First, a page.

Although histological techniques have provided important information on epithelial stem cells and cancer, they draw static images of dynamic processes. To study dynamic processes, we have developed various imaging windows to image intestinal, liver and breast tissue, and visualize the behavior of individual cells at subcellular resolution for several weeks with two-photon intravital microscropy (IVM). Our IVM experiments illustrate that cellular properties and fate of cells are highly dynamic and change over time. For example, we show in healthy and tumorigenic tissues, that cells can acquire and lose stem cell properties, illustrating that stemness is a state as opposed to an intrinsic property of a cell. Moreover, we show that mammary tumor cells that are surrounded by T cells acquire migration properties. An additional aspect that complicates tumor heterogeneity is that cells may exchange active biomolecules through the release and uptake of extracellular vesicles (EVs). Our data shows, in living mice, that malignant tumor cells, through transfer of EVs, enhance the migratory behavior and metastatic capacity of more benign cells. Taken together, these data exemplify that tumor heterogeneity is far more complex than currently anticipated, which has profound consequences for our ideas on the mechanisms of tumor progression and for designing optimal treatment strategies.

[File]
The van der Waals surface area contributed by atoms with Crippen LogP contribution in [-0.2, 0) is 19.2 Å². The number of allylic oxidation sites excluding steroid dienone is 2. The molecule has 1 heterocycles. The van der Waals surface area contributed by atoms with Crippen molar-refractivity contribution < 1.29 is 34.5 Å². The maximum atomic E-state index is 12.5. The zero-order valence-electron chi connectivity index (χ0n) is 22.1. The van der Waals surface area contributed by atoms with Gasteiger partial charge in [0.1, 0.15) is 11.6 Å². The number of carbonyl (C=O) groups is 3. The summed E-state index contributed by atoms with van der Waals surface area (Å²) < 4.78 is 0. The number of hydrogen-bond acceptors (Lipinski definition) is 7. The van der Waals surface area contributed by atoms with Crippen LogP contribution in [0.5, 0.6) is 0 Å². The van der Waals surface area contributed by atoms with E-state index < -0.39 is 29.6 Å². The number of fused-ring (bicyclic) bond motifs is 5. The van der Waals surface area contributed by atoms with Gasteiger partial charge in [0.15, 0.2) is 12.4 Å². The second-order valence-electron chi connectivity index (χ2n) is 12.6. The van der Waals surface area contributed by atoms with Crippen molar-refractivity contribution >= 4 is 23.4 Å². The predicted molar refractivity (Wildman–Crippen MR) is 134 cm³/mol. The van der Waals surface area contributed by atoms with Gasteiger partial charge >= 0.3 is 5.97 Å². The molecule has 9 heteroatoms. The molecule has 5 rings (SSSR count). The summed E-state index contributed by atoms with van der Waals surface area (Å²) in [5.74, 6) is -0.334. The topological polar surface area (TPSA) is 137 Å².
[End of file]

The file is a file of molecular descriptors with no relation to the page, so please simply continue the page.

To cite this abstract:Jacco van Rheenen; Real-time subcellular imaging of cancer cell behavior in living mice. The 16th European Microscopy Congress, Lyon, France. https://emc-proceedings.com/abstract/real-time-subcellular-imaging-of-cancer-cell-behavior-in-living-mice/. Accessed: December 4, 2023
EMC Abstracts - https://emc-proceedings.com/abstract/real-time-subcellular-imaging-of-cancer-cell-behavior-in-living-mice/